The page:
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Holiday Alcohol Training



Know Your Holiday Alcohol Service
 


Know Your Holiday Alcohol ServiceSocial gatherings and holiday parties mean increased traffic for restaurants and bars during the holiday season: 30 million Americans planned to make restaurants part of their Thanksgiving meal and 100 million Americans planned to celebrate the New Year at a restaurant or bar. 1 ServSafe Alcohol training is available for 20 percent off through Dec. 31 by using code SERVSAFESEASON.


Click the image to the left to see a full infographic about alcohol service at American restaurants this year. Or download a print sized PDF.

As your reservations grow, keep the following in mind to ensure safe alcohol service this holiday season.

Know who you're serving
Check for valid ID with matching photo ID/description, expiration date and date of birth.

Serving minors
The liquor authority can issue citations for:

  • Selling liquor to a minor
  • Failing to check the ID of a guest who appears to be underage
  • Allowing a minor to enter with a fake ID
  • Serving a guest who is or appears to be intoxicated
  • Serving alcohol when it is not permitted

Know how much to serve
Prevent guests and bar patrons from becoming intoxicated by knowing the standard pours for each type of drink:
1.5 ouches of 80-proof liquor, or 1 ounce of 100-proof liquor, 5 ounces of wine, or 12 ounces of beer all contain the same amount of alcohol.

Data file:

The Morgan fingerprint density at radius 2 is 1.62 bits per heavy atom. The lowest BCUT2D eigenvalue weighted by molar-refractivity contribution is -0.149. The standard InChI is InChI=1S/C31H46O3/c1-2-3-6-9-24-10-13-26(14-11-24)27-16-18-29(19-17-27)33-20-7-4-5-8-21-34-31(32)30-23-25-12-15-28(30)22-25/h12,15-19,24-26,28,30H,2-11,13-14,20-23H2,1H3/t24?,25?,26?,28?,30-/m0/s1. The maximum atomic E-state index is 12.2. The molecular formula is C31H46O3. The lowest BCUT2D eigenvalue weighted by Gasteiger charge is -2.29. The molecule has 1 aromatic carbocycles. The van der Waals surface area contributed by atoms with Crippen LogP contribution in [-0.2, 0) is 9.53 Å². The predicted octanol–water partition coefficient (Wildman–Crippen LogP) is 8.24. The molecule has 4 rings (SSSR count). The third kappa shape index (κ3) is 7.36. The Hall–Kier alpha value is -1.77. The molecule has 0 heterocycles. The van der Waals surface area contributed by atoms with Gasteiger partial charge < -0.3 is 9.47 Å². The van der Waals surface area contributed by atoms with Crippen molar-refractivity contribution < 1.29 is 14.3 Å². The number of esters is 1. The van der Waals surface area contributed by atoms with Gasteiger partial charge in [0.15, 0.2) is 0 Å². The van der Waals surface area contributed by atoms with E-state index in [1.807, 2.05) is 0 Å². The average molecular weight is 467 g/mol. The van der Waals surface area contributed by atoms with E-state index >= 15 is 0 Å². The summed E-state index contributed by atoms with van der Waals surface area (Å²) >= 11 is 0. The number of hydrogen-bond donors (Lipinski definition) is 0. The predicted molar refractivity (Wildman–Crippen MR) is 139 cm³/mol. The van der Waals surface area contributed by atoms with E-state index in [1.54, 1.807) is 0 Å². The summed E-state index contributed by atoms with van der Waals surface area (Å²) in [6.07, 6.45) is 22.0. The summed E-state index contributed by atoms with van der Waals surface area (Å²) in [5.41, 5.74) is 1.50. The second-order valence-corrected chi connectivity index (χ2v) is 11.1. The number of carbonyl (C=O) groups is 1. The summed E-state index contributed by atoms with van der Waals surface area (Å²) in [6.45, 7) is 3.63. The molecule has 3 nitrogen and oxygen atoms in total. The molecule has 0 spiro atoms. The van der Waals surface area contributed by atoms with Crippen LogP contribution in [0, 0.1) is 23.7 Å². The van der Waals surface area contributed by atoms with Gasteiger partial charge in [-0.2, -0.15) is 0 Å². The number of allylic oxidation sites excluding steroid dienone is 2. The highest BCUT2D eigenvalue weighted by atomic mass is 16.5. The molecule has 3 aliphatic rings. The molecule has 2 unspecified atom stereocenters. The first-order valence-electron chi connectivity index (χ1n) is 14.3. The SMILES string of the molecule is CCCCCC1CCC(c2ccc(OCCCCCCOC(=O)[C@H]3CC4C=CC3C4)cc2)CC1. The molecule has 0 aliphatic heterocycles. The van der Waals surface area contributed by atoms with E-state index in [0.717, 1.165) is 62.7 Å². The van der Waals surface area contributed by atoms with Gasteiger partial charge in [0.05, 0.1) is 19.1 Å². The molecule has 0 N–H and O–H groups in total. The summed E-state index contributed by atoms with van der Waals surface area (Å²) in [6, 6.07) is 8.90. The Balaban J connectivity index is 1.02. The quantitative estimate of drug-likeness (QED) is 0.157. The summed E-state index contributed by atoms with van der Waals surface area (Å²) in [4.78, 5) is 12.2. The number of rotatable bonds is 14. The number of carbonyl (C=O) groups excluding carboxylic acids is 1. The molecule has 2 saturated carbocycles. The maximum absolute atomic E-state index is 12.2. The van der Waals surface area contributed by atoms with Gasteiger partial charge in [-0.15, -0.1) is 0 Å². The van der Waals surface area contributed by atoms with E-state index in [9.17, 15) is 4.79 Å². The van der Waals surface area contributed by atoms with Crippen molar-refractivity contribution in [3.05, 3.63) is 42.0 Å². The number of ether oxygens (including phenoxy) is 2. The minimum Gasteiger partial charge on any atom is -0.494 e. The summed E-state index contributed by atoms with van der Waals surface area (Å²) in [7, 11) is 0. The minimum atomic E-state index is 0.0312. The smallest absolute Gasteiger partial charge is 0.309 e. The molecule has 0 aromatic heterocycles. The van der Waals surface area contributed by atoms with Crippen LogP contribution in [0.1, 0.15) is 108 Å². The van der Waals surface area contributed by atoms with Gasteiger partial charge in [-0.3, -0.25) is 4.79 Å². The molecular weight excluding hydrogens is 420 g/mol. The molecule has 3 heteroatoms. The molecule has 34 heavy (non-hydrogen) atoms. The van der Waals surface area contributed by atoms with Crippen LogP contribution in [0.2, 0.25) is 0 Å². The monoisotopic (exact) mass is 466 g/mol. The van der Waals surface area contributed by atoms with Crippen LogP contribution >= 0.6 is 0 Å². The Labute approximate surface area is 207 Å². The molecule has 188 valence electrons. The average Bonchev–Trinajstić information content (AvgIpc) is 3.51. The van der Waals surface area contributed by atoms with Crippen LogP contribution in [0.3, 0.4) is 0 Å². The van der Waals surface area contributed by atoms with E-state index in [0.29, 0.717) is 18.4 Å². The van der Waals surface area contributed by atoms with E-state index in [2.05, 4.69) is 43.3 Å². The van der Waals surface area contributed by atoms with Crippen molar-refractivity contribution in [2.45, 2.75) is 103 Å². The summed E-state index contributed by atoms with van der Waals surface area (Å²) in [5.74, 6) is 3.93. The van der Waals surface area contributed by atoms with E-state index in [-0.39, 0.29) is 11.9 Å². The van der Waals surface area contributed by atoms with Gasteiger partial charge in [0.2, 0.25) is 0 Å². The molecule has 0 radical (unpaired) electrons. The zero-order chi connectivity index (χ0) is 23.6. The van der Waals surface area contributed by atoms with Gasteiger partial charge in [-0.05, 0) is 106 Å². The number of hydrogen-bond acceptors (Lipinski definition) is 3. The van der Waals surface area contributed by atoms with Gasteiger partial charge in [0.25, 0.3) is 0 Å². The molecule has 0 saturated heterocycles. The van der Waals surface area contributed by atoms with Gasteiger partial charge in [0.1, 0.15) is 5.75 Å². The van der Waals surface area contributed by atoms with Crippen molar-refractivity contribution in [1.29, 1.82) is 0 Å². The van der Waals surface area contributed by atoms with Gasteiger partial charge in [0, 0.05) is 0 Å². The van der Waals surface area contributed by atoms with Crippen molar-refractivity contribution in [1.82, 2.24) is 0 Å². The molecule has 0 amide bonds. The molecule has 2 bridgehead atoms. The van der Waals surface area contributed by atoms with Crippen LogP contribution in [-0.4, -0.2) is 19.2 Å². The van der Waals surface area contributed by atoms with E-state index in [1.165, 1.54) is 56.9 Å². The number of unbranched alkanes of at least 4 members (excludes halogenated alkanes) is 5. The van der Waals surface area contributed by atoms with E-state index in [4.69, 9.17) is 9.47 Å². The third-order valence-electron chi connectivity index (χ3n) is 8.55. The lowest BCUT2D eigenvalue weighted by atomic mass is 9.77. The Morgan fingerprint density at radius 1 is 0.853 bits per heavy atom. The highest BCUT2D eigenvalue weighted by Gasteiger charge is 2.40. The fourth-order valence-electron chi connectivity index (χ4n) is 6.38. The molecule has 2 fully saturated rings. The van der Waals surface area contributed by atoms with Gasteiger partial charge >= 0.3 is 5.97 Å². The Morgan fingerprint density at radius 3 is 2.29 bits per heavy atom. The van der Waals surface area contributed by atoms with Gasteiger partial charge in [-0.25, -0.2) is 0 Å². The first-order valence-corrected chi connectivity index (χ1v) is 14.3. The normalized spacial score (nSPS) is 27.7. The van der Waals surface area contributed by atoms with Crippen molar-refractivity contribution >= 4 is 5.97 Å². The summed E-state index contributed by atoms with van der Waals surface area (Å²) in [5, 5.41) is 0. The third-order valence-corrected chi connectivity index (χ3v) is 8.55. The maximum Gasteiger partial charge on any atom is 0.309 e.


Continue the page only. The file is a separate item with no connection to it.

Know when to set limits
Encourage patrons to say "no" and set limits.

Discourage intoxication by serving food, which helps you avoid intoxication in two ways:
  • slows down the absorption of alcohol in the bloodstream
  • slows down drinking

When the bar closes and the holiday party is over, nighttime driving is deadly.
Seventy-eight percent of the alcohol impaired drivers involved in fatal crashes during December 2010 were driving from 6 p.m.. to 5:59 a.m., and 45 percent of those drivers involved in fatal crashes from 12 a.m. to 2:59 a.m. had BACs of .15 g/dL or higher.2

Despite a restaurant's best efforts, difficult situations can arise.
What to do with intoxicated guests:
  • Try to convince the guest not to drive, ask for the guest's keys, arrange for alternate transportation.
  • Your restaurant or bar could be held liable for accidents caused by one of your patrons.

Sources:
  1. National Restaurant Association
  2. National Highway Traffic Safety Administration

Find more food and beverage safety articles in our archive.